Base bevel is more difficult because most of the tools reference the opposite edge of the ski. With big side cut skis, this is no good. No base bevel dodges this issue.
Filing the base and base edges is a pain. I spent about an hour last night flattening high base centers with sand paper on a flat block and quit befor the job was done. I have not found a file that was effective removing P-Tex. I want a base machine!
Perhaps the high center does the job of base bevel. I do keep a good straight edge to confirm base profile.

I always stone the edges before bringing out the files so the hard spots don't dull them. Still, the sharpness on files doesn't last long. Edge metal is hard!

I use a vixen file mounted on a flat wood block to put the edge on my plastic scraper.

I always finish the hot wax with a long stroke cross hatch of a wire brush and a quick rub with a scotch brite pad.

post #6 of 10
see my comments in the Atomic Tune thread
post #7 of 10
Here´s what i use:
1-ski vise,homemade
2-gummi stone for removing oxide
3-briko orange stone(i think its oxide)for ititial deburring
4-toko 88º file guide for side edge,file and pincer
5-toko blue diamond stone for final polishing
6-toko "mouse" wax iron,love it.

Things i don´t do:
-I don´t level ski bases,it´s extremely difficult and time consuming to do a half decent job.Minimum once a year take them to a shop with a diamond stone machine,avoid beltsanders.
-I don´t fool around too much with base edges,most times the file will not reach the base edge unless you increase the base bevel,i deburr(oxide stone) and polish(diamond stone) and that´s it.As above,shop with "tuning" machine and NOT belt sander.
-Agonize over wax choice,unless you are a racer.
Just wax as often as possible to avoid base dryness.I reccomend a special purpose iron.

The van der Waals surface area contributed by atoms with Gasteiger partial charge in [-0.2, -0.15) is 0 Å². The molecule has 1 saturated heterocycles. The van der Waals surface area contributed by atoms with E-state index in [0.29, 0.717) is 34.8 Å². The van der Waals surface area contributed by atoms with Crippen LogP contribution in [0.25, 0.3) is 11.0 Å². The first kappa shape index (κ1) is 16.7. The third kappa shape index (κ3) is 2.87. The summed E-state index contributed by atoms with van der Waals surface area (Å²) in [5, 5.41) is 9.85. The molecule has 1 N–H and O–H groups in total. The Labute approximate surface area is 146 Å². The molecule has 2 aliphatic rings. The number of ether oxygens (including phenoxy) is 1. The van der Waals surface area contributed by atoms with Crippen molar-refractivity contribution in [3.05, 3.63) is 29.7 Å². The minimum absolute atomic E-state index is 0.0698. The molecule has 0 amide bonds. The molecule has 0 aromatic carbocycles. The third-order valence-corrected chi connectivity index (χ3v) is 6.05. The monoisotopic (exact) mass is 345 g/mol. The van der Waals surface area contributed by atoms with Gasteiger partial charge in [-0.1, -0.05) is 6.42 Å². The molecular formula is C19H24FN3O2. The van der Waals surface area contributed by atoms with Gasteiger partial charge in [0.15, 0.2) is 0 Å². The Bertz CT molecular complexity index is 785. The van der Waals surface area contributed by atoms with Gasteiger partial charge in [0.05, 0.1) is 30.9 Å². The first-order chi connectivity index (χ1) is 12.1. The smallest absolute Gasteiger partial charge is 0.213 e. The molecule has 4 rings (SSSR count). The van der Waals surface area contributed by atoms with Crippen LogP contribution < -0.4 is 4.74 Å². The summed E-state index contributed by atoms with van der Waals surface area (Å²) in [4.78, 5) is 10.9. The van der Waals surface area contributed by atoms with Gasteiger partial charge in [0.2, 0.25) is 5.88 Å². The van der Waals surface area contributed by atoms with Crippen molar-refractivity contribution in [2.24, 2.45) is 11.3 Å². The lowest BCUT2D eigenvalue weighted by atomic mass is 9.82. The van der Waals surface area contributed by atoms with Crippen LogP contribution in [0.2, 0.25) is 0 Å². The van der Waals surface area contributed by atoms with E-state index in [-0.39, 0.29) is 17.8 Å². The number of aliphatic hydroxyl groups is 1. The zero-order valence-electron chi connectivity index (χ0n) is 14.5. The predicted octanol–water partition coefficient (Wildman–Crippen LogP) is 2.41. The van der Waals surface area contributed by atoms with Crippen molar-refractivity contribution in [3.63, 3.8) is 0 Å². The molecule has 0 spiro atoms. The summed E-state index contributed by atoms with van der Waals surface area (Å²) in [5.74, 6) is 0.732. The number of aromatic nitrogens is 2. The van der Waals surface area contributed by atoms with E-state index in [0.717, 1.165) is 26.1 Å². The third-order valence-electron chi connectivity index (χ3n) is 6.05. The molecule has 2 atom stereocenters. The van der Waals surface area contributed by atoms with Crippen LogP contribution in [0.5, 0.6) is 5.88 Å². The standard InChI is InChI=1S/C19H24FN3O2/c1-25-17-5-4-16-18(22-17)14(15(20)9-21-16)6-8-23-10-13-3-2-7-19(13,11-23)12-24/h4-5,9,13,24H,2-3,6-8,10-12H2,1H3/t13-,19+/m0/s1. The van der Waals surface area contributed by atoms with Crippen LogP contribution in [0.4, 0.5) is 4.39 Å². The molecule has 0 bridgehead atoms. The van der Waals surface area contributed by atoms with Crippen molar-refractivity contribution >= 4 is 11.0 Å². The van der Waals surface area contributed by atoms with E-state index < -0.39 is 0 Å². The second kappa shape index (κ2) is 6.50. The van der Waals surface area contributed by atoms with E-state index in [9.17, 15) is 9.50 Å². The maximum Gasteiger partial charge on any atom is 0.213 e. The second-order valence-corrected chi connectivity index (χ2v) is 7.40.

NOTE: I think i´m not the only one who thinks modern skis are more maintenance intensive,edges get dull quicker and bases (specially near the edges) get dry and fuzzy real fast.
On the good side,basic edge care/base wax is simple and quick and the results are really worth it.Try it!
post #8 of 10
Just to add to the tape idea. Take the thickness if a dime 1mm do the trig, and that way you don't need to worry about the thickness reducing on you.
post #9 of 10
For Base edge bevels I use the Sun Valley Ski tools bevel guide. I had the old Beast Base guide which I didn't like at all, but the new one is a lot better with a solid side where you hold it.
For the side edges I've been using the Side of Beast in the aluminum version with stainless plate. I like this tool a lot, though I'm thinking of getting a fixed degree edger because I get tired of changing the plates. ( I know this sounds lazy but if you do a lot of different skis it's a pain)
The Toko base guide looks good. The ski man I've always felt to be cheesy though a lot of people like it. FK seems to make a nice side edge guide now also.
post #10 of 10
whereas stone grinding is preferable, there is nothing wrong with a belt sander. Keep the belt in good conditon, change when necessary, dress it often, use a fine grit and take your time. Defuzz the bases afterwards and wax using many passes. Amount of bevel depends on the skier's prefferrences, so does detuning. There's nothing wrong with detuning; nothing wrong with not detuning. All I can report is the smiles on the faces of theknowledgable customers I have when they see their skis in their finished state, and later when they return, telling me how well their skis performed. CALG finishes his skis differently. That works for him.

On my website I post the vendors' base and side bevels from the factory. One changes these as one sees fit. As there is no 'one correct way' to ski, there is no 'one correct way' to wax or tune. Everyone has his or her preferences which may be ski-specific and skier specific. If your way works well for you, use it.

Some have many sets of skis. They might tune each set differently.